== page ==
And I wasn’t the only one who struggled with the VF1000R on a racetrack. Honda’s Australian rising star, Wayne Gardner, just failed to win his country’s prestigious Castrol Six-hour production race astride the R, and displeased his bosses when in his disappointment at being beaten he described the big, heavy V4 as a “marshmallow”. The Honda did win some races in Australia and in South Africa, the other key production-racing battleground, but never came close to matching the CB1100R’s almost boring racetrack dominance.
The VF1000R still made a majestic road bike for the fortunate few who could afford one, though, and my ride on this 1985-model Canadian-market machine showed that the big V4 still makes a fine roadster even today. This unrestored VF was in good if not immaculate condition and standard apart from replacement silencers and smaller indicators. Its reliable electrics and light-action hydraulic clutch helped disguise the passing years, despite tell-tale details such as the simple piece of rubber at the end of the side-stand (designed to flip it up if the rider forgot), instead of a modern ignition cut-out.
The liquid-cooled V4 engine seemed in excellent condition; firing up instantly on the button, revving quietly with a hint of cam-gear whine, and performing with all the smooth, long-legged ease that had so impressed me all those years ago. It pulled effortlessly even with less than 3,000 rpm showing on the tachometer in the neat cockpit, which also included round dials for speed and engine temperature, plus a string of warning lights. The five-speed gearbox shifted sweetly, too, which certainly couldn’t be said of all Honda boxes in that period.
And the VF certainly wasn’t short of performance at higher revs. Given the slightest opportunity, the big V4 just kept pulling seamlessly harder and harder, stretching its legs towards the 11,000-rpm red-line through the gears as it purred towards a top speed of 250 km/h. And one nice thing about this old-school machine was that despite being very much a super-sports bike, it still provided plenty of wind protection. The combination of quite a tall screen, protective fairing, and a reasonably sporty riding position provided by the adjustable clip-on handlebars meant that I could have sat happily and comfortably at an indicated 175 km/h or more until the big 18.5-litre fuel tank ran dry.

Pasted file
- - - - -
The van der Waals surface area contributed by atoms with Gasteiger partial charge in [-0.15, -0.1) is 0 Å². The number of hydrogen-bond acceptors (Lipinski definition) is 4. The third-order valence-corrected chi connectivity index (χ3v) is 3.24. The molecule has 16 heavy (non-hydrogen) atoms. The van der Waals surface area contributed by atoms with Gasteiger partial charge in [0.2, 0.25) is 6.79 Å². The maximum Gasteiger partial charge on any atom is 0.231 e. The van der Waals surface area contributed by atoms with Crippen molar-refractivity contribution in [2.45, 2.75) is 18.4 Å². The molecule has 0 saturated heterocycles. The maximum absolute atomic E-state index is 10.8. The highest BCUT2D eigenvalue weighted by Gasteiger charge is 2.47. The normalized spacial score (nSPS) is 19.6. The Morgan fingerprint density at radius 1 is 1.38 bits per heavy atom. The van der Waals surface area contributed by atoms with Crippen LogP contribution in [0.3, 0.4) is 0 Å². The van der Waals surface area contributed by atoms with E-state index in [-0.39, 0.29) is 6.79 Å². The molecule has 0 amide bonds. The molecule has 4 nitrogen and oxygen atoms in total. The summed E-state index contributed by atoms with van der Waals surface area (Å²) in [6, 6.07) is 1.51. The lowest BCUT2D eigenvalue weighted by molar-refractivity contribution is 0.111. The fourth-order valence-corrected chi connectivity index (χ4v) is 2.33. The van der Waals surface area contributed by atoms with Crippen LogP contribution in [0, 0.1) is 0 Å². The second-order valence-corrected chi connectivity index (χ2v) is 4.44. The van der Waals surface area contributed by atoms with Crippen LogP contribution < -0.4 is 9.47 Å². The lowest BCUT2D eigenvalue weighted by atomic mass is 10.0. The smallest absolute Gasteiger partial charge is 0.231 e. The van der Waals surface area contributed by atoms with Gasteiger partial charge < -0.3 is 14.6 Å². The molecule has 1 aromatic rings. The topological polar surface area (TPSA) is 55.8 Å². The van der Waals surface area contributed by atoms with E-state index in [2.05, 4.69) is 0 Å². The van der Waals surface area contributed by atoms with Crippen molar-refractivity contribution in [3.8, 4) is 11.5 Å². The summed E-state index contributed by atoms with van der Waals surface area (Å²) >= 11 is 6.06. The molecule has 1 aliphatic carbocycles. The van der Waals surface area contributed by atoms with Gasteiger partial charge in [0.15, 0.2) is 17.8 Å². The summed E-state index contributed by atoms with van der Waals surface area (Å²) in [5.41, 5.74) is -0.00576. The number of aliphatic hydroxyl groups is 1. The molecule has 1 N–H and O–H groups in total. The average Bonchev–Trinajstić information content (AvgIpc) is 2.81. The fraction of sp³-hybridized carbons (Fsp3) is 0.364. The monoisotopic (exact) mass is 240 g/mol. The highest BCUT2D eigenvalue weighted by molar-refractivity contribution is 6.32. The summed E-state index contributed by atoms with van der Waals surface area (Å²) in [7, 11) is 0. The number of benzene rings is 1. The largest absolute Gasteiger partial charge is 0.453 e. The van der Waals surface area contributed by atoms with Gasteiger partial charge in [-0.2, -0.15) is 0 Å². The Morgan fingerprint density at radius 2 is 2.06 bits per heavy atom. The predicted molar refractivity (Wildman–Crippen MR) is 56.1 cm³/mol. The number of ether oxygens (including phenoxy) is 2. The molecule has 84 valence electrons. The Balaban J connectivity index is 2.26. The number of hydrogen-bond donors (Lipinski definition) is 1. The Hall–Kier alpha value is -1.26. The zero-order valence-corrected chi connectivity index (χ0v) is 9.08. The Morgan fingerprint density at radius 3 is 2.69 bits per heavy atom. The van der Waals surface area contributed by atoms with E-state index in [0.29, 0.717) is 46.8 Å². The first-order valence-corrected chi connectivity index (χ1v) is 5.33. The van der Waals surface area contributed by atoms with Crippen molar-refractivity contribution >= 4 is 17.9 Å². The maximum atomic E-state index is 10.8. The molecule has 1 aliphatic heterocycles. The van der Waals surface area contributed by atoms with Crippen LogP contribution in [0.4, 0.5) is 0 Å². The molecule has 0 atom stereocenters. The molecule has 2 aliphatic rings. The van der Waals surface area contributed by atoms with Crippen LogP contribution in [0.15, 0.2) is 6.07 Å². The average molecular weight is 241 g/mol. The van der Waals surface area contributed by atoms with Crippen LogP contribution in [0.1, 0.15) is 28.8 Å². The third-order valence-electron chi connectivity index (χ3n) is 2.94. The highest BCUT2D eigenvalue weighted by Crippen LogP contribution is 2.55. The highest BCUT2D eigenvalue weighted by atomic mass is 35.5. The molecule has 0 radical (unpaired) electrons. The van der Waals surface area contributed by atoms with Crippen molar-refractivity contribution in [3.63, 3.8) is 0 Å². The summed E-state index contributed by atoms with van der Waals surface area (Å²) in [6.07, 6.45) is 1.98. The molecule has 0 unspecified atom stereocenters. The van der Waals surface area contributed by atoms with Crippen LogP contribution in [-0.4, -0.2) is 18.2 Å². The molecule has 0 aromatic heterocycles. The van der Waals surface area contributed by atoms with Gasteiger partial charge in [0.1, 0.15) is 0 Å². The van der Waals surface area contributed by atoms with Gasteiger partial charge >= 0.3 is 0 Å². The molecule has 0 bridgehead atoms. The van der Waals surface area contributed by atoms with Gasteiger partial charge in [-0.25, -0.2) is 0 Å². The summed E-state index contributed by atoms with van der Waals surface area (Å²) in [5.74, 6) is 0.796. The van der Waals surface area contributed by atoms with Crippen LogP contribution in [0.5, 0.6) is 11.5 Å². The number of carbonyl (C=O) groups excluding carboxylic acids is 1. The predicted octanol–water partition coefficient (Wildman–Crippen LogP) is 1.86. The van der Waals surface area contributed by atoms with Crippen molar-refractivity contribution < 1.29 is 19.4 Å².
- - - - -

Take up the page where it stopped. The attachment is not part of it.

Time had even been rather kind to the Honda’s handling, which is not what usually happens because most old bikes’ chassis age considerably more than their engines. The VF did feel rather heavy
and cumbersome at first, despite its low seat, and seemed generally lower at the back than is normal for a modern sports bike. But its steering wasn’t as heavy as I’d expected, perhaps partly because the last time I’d ridden an R-bike had been when trying to lap quickly at Kyalami.
I was initially wary of getting too carried away on this ageing machine, but, eventually, encouraged by the fact that it was wearing relatively modern Metzeler tyres, I started pushing it harder into turns. And before long I was surprising myself by slowing hard with the help of the still reliably powerful front brake, then hauling the Honda down into slow bends and carving round with my knee on the ground in Gardner-replica fashion.
The VF did a very good job of coping with this old-style aggression, the bike’s ample ground clearance and inherent stability helping it to live up to its racy look. It shook its head briefly a couple of times when I hit bumps in faster turns, but even that could possibly have been improved given a little more air in the rear shock. The slight lack of damping was much more forgivable now than when the bike was new. Twisting the rebound damping adjuster on the top of the right fork didn’t seem to make any difference, but as the front end was pretty good anyway, despite a generous 150 mm of travel, that wasn’t a problem.
Its adjustable suspension, radial rear tyre and liquid-cooled V4 engine’s gear camshaft drive certainly helped make the VF1000R the world’s most high-tech superbike back in the mid-1980s. However, those features could not help it to a significant performance advantage over all its rivals, especially the fearsomely fast GPZ900R. Given that the Honda cost over 50 per cent more than the Kawasaki (£5,250, that is, Rs 4.9 lakh to the GPZ’s £3,199, that is, Rs 3 lakh in the UK), it’s no surprise that the VF made relatively little impact while the Ninja sold in a huge number for years to come.
It could be argued that the exotic Honda simply arrived a year too late. If it had been launched in 1983, it would have cleaned up in production racing and probably quickly sold out in showrooms worldwide. As it was, the VF actually arrived two years late in the US, where it belatedly went on sale in 1985. Some examples remained in showrooms for several years after that before being sold at a substantial discount.
Some people would argue that Honda deserved to have their corporate fingers burnt by the VF, having failed to buy success with a high-priced, limited-edition flagship in the way the firm had done with the CB1100R. Others would point out that the VF1000R was a wonderfully sophisticated machine that incorporated several genuine technical innovations, to the eventual benefit of many more riders. One thing’s for sure: all these years later, Honda’s high-tech V4 has aged well enough to remain a hugely capable and enjoyable superbike.
The 122-PS engine made it the most powerful Honda street bike of its time
Well laid out console provided enough information
Choice of colours made it look like a street-legal competition bike 275-mm twin discs aid stopping power Gear-driven twin overhead camshafts